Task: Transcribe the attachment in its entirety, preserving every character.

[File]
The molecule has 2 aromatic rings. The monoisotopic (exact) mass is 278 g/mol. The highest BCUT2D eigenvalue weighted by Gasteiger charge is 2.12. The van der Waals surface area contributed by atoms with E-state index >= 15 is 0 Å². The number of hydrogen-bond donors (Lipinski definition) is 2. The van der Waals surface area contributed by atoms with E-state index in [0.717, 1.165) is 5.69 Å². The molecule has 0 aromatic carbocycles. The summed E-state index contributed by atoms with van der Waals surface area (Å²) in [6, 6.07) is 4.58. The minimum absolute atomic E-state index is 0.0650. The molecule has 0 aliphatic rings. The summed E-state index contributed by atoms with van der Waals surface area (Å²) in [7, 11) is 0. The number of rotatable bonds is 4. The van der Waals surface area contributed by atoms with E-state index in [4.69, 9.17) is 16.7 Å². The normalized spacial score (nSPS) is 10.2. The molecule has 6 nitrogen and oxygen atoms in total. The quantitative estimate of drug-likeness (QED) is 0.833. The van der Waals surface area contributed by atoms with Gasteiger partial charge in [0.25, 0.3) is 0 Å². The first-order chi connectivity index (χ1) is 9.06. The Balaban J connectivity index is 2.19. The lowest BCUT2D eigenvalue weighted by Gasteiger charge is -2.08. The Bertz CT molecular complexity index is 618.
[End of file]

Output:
The molecule has 2 aromatic rings. The monoisotopic (exact) mass is 278 g/mol. The highest BCUT2D eigenvalue weighted by Gasteiger charge is 2.12. The van der Waals surface area contributed by atoms with E-state index >= 15 is 0 Å². The number of hydrogen-bond donors (Lipinski definition) is 2. The van der Waals surface area contributed by atoms with E-state index in [0.717, 1.165) is 5.69 Å². The molecule has 0 aromatic carbocycles. The summed E-state index contributed by atoms with van der Waals surface area (Å²) in [6, 6.07) is 4.58. The minimum absolute atomic E-state index is 0.0650. The molecule has 0 aliphatic rings. The summed E-state index contributed by atoms with van der Waals surface area (Å²) in [7, 11) is 0. The number of rotatable bonds is 4. The van der Waals surface area contributed by atoms with E-state index in [4.69, 9.17) is 16.7 Å². The normalized spacial score (nSPS) is 10.2. The molecule has 6 nitrogen and oxygen atoms in total. The quantitative estimate of drug-likeness (QED) is 0.833. The van der Waals surface area contributed by atoms with Gasteiger partial charge in [0.25, 0.3) is 0 Å². The first-order chi connectivity index (χ1) is 9.06. The Balaban J connectivity index is 2.19. The lowest BCUT2D eigenvalue weighted by Gasteiger charge is -2.08. The Bertz CT molecular complexity index is 618.